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University of New Hampshire Law Review

Abstract

[Excerpt] "One of the more difficult tasks facing a federal court is trying to predict how a state’s highest court would rule on a question of law it has not yet addressed.1 That difficulty is well illustrated by the history of Wenners v. Great State Beverages, Inc.,2 and in particular, the interpretation of that opinion contained in Smith v. F.W. Morse & Co.3 [ . . . ] This article begins with a close examination of Wenners and the two opinions on which Wenners relied for its now-canonical statement of the relationship between statutory and common law remedies. I continue with a discussion of Smith and the two opinions that Wenners purportedly consigned to the scrap heap. The next section explores the two distinctly different shadows cast by Wenners, one in the United States District Court for the District of New Hampshire, the other in the New Hampshire Supreme Court. I conclude by suggesting that, in light of Bliss v. Stow Mills, Inc.,8 the scrap heap may be due for a changing of the guard, with Smith replacing Godfrey.”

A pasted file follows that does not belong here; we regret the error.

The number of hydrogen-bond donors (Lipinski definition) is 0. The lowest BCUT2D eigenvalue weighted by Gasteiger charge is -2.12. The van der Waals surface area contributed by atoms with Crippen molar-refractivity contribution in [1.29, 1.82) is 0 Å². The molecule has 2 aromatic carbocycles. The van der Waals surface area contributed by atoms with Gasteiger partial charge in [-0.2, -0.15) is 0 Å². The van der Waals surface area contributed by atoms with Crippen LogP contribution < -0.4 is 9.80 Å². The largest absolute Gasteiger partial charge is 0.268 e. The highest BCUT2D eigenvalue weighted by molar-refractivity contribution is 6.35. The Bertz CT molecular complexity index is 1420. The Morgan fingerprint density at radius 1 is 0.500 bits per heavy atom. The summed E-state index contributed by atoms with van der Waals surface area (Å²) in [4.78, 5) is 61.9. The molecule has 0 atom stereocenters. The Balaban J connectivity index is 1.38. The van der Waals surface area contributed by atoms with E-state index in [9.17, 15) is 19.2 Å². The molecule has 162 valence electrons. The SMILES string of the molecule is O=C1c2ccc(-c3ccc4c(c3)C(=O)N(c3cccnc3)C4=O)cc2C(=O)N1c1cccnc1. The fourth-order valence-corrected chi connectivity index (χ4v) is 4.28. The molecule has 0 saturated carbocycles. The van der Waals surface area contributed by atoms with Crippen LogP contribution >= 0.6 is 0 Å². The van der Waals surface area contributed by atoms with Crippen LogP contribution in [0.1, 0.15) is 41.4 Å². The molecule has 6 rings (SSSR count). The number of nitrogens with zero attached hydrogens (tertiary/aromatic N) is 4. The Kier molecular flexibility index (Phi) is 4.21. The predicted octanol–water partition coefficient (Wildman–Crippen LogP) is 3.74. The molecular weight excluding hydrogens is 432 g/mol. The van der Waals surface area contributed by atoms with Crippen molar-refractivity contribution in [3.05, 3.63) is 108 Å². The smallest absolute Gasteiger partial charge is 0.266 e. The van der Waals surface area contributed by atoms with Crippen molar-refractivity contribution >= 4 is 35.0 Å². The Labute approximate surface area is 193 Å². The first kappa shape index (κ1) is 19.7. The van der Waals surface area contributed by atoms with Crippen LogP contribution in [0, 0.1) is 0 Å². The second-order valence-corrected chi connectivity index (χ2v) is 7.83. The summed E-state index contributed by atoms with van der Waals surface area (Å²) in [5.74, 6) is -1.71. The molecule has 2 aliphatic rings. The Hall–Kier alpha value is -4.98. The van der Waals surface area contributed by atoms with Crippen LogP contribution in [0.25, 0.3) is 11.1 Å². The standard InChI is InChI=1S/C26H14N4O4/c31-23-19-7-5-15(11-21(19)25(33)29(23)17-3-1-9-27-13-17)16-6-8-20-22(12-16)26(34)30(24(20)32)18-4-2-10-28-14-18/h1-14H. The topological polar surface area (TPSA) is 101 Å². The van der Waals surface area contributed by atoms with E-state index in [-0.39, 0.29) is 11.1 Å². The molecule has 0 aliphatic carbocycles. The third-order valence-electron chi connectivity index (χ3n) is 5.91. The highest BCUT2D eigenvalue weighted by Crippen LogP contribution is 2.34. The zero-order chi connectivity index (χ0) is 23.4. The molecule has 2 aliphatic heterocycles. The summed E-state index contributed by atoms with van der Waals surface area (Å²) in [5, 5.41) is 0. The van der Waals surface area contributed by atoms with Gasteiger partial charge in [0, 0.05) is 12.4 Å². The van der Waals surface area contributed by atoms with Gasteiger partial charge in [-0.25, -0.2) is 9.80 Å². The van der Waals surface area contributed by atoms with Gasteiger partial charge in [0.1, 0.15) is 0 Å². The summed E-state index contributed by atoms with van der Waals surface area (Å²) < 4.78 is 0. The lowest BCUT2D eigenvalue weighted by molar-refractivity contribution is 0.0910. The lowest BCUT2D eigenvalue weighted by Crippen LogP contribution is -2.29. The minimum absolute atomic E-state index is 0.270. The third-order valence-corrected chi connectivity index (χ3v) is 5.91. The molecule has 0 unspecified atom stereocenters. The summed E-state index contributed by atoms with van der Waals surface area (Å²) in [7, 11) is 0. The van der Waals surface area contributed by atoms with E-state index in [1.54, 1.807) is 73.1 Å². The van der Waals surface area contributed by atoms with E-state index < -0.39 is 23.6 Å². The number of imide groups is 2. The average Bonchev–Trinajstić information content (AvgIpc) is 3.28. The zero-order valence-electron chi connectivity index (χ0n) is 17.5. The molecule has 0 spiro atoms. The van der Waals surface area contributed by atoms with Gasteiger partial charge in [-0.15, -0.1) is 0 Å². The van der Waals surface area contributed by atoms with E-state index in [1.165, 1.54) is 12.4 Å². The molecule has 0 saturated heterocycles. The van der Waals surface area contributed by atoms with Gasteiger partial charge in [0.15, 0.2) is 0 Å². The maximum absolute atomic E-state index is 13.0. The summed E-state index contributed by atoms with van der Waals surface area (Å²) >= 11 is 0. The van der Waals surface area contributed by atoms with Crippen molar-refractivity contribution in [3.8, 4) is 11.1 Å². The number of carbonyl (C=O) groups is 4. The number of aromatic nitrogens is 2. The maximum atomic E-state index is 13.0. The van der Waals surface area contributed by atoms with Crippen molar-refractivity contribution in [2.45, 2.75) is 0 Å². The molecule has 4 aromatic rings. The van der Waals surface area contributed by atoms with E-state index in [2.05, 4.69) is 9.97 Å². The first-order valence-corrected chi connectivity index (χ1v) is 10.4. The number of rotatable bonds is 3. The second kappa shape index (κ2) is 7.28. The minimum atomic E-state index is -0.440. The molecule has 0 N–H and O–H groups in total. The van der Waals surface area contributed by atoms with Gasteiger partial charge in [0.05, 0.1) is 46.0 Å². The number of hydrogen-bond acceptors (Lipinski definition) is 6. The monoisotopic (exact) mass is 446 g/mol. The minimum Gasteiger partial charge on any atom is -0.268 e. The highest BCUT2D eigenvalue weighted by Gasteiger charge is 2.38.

Repository Citation

Parker B. Potter, Revisiting the Scrap Heap: The Decline and Fall of Smith v. F.W. Morse & Co., 4 PIERCE L. REV. 481 (2006). Available at http://scholars.unh.edu/unh_lr/vol4/iss3/6

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